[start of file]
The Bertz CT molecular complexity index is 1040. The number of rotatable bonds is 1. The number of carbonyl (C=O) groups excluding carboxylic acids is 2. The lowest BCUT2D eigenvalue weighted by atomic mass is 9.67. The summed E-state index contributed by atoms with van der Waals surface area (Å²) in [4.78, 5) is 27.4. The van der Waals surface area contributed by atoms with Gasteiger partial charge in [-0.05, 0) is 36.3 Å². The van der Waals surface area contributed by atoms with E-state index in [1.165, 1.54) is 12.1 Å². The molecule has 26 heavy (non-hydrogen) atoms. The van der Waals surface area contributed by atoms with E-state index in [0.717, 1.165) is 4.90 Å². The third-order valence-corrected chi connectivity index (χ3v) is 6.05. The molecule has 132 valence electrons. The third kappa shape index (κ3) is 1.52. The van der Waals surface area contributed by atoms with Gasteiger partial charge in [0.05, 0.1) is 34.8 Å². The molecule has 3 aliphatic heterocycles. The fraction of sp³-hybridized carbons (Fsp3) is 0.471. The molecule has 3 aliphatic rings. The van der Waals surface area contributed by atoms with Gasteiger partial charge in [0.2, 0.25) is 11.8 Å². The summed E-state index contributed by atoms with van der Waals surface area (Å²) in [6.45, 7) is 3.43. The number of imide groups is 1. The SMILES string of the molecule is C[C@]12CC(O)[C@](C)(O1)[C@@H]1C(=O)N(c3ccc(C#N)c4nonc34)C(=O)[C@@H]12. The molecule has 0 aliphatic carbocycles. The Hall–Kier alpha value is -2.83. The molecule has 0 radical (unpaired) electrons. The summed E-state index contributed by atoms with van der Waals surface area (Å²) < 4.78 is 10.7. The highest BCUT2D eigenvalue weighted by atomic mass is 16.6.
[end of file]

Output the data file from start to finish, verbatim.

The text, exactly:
The Bertz CT molecular complexity index is 1040. The number of rotatable bonds is 1. The number of carbonyl (C=O) groups excluding carboxylic acids is 2. The lowest BCUT2D eigenvalue weighted by atomic mass is 9.67. The summed E-state index contributed by atoms with van der Waals surface area (Å²) in [4.78, 5) is 27.4. The van der Waals surface area contributed by atoms with Gasteiger partial charge in [-0.05, 0) is 36.3 Å². The van der Waals surface area contributed by atoms with E-state index in [1.165, 1.54) is 12.1 Å². The molecule has 26 heavy (non-hydrogen) atoms. The van der Waals surface area contributed by atoms with E-state index in [0.717, 1.165) is 4.90 Å². The third-order valence-corrected chi connectivity index (χ3v) is 6.05. The molecule has 132 valence electrons. The third kappa shape index (κ3) is 1.52. The van der Waals surface area contributed by atoms with Gasteiger partial charge in [0.05, 0.1) is 34.8 Å². The molecule has 3 aliphatic heterocycles. The fraction of sp³-hybridized carbons (Fsp3) is 0.471. The molecule has 3 aliphatic rings. The van der Waals surface area contributed by atoms with Gasteiger partial charge in [0.2, 0.25) is 11.8 Å². The summed E-state index contributed by atoms with van der Waals surface area (Å²) in [6.45, 7) is 3.43. The number of imide groups is 1. The SMILES string of the molecule is C[C@]12CC(O)[C@](C)(O1)[C@@H]1C(=O)N(c3ccc(C#N)c4nonc34)C(=O)[C@@H]12. The molecule has 0 aliphatic carbocycles. The Hall–Kier alpha value is -2.83. The molecule has 0 radical (unpaired) electrons. The summed E-state index contributed by atoms with van der Waals surface area (Å²) < 4.78 is 10.7. The highest BCUT2D eigenvalue weighted by atomic mass is 16.6.